What I tried to do in the book is highlight stories from half of the planet: Kenya, Fiji, India, as well as the UK, the US, and Colombia. I was surprised—in a positive way—by the sheer breadth of some of the stories I was able to tell.
How can business leaders revamp their climate change strategies and adopt a forward-thinking approach?
We currently do value natural capital; we just value a very small sliver of it. We use nature for things like agriculture, where we deplete the soils, or for timber or fisheries.
But I think we need two shifts. One shift is to broaden the definition of what “value” is. Things like carbon storage, pollination, nutrient cycling, and water quality and quantity are things the economy currently doesn’t value.
The second mindset shift we need to make is in our relationship to nature. We can draw on a range of indigenous world views as we reflect on what sort of relationship we want with nature. But all of them point to a basic truth: the less separate we can be from nature, the easier it becomes to incorporate the broader range of nontangible values.
The less separate we can be from nature, the easier it becomes to incorporate the broader range of nontangible values.
The more we can do that, the easier some of these shifts become. I do think we can hold both those nuances in our minds. On one hand, we need to work within the system to protect and restore nature and build economic business models around it. On the other hand, we need to recognize that natural capital can only capture a portion of nature’s value. But there’s a lot more we should cultivate, including building a close, more meaningful relationship with nature.
What makes you optimistic about the path forward?
The one thing that makes me optimistic is nature is part of the conversation in a way that it wasn’t before. I began as a conservation biologist over a decade ago, and at the time it felt like biodiversity was something for academics and NGOs [nongovernmental organizations]. We’re seeing that shift begin. I’m optimistic that businesses, governments, entrepreneurs, and investors are increasingly talking about the role of nature in their portfolios and their policies.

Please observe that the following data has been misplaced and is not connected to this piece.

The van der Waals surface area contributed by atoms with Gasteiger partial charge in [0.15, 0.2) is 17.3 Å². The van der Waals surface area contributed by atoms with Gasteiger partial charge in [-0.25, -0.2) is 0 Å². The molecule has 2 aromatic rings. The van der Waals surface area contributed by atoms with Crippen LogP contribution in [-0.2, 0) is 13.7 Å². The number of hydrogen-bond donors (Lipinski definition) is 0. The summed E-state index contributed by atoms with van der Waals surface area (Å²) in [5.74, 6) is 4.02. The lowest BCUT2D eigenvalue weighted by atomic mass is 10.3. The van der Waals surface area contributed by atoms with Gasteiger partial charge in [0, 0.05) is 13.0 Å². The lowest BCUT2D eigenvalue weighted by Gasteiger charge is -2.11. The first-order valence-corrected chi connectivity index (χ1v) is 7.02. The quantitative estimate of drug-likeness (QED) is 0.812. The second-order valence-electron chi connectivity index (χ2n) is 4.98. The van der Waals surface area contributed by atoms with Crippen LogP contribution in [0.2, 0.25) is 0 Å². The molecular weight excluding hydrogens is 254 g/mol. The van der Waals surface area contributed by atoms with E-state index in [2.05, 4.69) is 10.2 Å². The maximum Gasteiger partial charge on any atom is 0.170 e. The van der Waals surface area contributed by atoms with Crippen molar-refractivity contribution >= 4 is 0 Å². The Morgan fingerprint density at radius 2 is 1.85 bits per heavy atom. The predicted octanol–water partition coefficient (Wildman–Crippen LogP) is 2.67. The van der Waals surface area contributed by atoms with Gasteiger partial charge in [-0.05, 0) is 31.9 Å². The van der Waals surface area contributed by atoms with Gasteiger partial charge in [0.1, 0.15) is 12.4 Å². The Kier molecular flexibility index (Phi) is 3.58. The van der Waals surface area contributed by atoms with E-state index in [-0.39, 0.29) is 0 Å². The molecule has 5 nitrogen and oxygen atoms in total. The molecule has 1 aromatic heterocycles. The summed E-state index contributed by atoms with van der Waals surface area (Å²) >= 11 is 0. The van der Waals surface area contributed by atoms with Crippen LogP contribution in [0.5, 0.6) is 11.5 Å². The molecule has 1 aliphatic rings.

One of the big shifts we’re seeing is people who’ve learned and developed skills in other sectors are beginning to bring their skills and expertise to nature. They’re building businesses, working in government, or just communicating the urgency of this crisis in a way that we haven’t seen before.
There’s something very human about wanting to be out there in the world. And it doesn’t have to be in far-off, fancy locations. It can be as simple as taking a walk in a park. But we often don’t stop to reflect on our relationship with nature. So adding those two pieces up, the economic and the intrinsic, was my thinking around building what I call a case for nature.
There’s both the systemic piece that we can be a part of and the individual piece in our own lives that is increasingly powerful in a world where we feel so dislocated.
It can be as simple as creating space for nature wherever you live, getting involved in activism, and volunteering, just the things that build connection. There’s both the systemic piece that we can be a part of and the individual piece in our own lives that is increasingly powerful in a world where we feel so dislocated.
Did the pandemic help connect more people to nature?
One of the great benefits was that people were able to stop and reflect. One of the outcomes of that was a greater appreciation for nature and the outdoors. We can build on some of that momentum as we evolve back to our normal lives, by and large.
The reason I say, “the economic case for nature,” and not just, “the business case for nature,” is an economic logic that underpins many of these business models. But it’s not necessarily the private-profit case for nature. It’s absolutely true that in some cases you can build high-growth start-ups and large companies. But it’s also true that city governments can save a ton of money on healthcare costs by bringing nature back into cities.
But those public goods are worth something as well. I highlight a number of community-based ecotourism models, for example, where there isn’t a ton of private profit. What you do get is good, steady employment in remote places for local communities who steward those landscapes for a very long time.